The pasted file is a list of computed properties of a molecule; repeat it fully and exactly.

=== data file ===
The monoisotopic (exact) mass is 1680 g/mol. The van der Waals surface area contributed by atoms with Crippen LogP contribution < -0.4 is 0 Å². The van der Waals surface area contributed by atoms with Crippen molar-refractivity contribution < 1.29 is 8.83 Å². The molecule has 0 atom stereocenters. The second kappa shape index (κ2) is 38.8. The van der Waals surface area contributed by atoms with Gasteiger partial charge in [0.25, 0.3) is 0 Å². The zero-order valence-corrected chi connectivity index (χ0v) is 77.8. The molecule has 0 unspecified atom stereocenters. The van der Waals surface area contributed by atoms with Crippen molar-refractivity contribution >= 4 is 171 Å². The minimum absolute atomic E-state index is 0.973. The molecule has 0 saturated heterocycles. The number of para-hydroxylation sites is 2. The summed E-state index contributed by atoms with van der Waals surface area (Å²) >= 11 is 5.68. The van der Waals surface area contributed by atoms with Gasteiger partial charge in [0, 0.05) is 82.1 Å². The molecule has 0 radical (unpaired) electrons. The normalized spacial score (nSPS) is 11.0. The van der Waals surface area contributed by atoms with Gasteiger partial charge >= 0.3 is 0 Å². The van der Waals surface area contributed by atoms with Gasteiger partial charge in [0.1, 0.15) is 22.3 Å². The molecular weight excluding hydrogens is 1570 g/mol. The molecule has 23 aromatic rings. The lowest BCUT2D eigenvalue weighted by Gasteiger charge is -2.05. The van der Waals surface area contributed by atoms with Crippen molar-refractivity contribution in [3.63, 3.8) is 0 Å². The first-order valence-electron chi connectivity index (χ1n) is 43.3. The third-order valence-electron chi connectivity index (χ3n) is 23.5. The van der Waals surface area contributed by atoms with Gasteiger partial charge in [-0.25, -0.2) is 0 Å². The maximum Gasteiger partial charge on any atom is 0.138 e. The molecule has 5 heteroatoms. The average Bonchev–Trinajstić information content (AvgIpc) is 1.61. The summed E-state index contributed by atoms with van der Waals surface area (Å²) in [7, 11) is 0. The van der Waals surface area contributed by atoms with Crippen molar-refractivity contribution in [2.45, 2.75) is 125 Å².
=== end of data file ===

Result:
The monoisotopic (exact) mass is 1680 g/mol. The van der Waals surface area contributed by atoms with Crippen LogP contribution < -0.4 is 0 Å². The van der Waals surface area contributed by atoms with Crippen molar-refractivity contribution < 1.29 is 8.83 Å². The molecule has 0 atom stereocenters. The second kappa shape index (κ2) is 38.8. The van der Waals surface area contributed by atoms with Gasteiger partial charge in [0.25, 0.3) is 0 Å². The zero-order valence-corrected chi connectivity index (χ0v) is 77.8. The molecule has 0 unspecified atom stereocenters. The van der Waals surface area contributed by atoms with Crippen molar-refractivity contribution >= 4 is 171 Å². The minimum absolute atomic E-state index is 0.973. The molecule has 0 saturated heterocycles. The number of para-hydroxylation sites is 2. The summed E-state index contributed by atoms with van der Waals surface area (Å²) >= 11 is 5.68. The van der Waals surface area contributed by atoms with Gasteiger partial charge in [0, 0.05) is 82.1 Å². The molecule has 0 radical (unpaired) electrons. The normalized spacial score (nSPS) is 11.0. The van der Waals surface area contributed by atoms with Gasteiger partial charge >= 0.3 is 0 Å². The van der Waals surface area contributed by atoms with Gasteiger partial charge in [0.1, 0.15) is 22.3 Å². The molecular weight excluding hydrogens is 1570 g/mol. The molecule has 23 aromatic rings. The lowest BCUT2D eigenvalue weighted by Gasteiger charge is -2.05. The van der Waals surface area contributed by atoms with Crippen molar-refractivity contribution in [3.63, 3.8) is 0 Å². The first-order valence-electron chi connectivity index (χ1n) is 43.3. The third-order valence-electron chi connectivity index (χ3n) is 23.5. The van der Waals surface area contributed by atoms with Gasteiger partial charge in [-0.25, -0.2) is 0 Å². The maximum Gasteiger partial charge on any atom is 0.138 e. The molecule has 5 heteroatoms. The average Bonchev–Trinajstić information content (AvgIpc) is 1.61. The summed E-state index contributed by atoms with van der Waals surface area (Å²) in [7, 11) is 0. The van der Waals surface area contributed by atoms with Crippen molar-refractivity contribution in [2.45, 2.75) is 125 Å².